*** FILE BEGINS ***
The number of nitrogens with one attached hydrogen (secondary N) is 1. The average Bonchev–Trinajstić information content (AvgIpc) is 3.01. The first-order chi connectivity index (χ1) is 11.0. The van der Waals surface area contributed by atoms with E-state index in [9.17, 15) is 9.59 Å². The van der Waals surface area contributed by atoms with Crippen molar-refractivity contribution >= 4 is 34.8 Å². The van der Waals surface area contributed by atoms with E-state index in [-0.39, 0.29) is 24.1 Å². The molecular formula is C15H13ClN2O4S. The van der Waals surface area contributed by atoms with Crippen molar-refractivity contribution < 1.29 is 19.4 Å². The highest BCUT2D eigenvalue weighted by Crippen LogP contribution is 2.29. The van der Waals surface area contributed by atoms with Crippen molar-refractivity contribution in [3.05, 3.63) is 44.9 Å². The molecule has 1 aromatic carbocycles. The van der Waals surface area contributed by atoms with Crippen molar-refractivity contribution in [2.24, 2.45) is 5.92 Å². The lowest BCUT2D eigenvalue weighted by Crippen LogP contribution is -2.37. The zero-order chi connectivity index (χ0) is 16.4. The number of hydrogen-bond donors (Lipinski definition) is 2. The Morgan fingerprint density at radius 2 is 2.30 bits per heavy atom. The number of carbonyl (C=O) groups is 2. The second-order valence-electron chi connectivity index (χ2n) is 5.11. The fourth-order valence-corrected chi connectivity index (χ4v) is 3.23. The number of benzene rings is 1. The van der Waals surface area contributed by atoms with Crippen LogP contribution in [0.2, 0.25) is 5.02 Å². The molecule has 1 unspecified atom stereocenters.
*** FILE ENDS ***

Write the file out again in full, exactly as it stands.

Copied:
The number of nitrogens with one attached hydrogen (secondary N) is 1. The average Bonchev–Trinajstić information content (AvgIpc) is 3.01. The first-order chi connectivity index (χ1) is 11.0. The van der Waals surface area contributed by atoms with E-state index in [9.17, 15) is 9.59 Å². The van der Waals surface area contributed by atoms with Crippen molar-refractivity contribution >= 4 is 34.8 Å². The van der Waals surface area contributed by atoms with E-state index in [-0.39, 0.29) is 24.1 Å². The molecular formula is C15H13ClN2O4S. The van der Waals surface area contributed by atoms with Crippen molar-refractivity contribution < 1.29 is 19.4 Å². The highest BCUT2D eigenvalue weighted by Crippen LogP contribution is 2.29. The van der Waals surface area contributed by atoms with Crippen molar-refractivity contribution in [3.05, 3.63) is 44.9 Å². The molecule has 1 aromatic carbocycles. The van der Waals surface area contributed by atoms with Crippen molar-refractivity contribution in [2.24, 2.45) is 5.92 Å². The lowest BCUT2D eigenvalue weighted by Crippen LogP contribution is -2.37. The zero-order chi connectivity index (χ0) is 16.4. The number of hydrogen-bond donors (Lipinski definition) is 2. The Morgan fingerprint density at radius 2 is 2.30 bits per heavy atom. The number of carbonyl (C=O) groups is 2. The second-order valence-electron chi connectivity index (χ2n) is 5.11. The fourth-order valence-corrected chi connectivity index (χ4v) is 3.23. The number of benzene rings is 1. The van der Waals surface area contributed by atoms with Crippen LogP contribution in [0.2, 0.25) is 5.02 Å². The molecule has 1 unspecified atom stereocenters.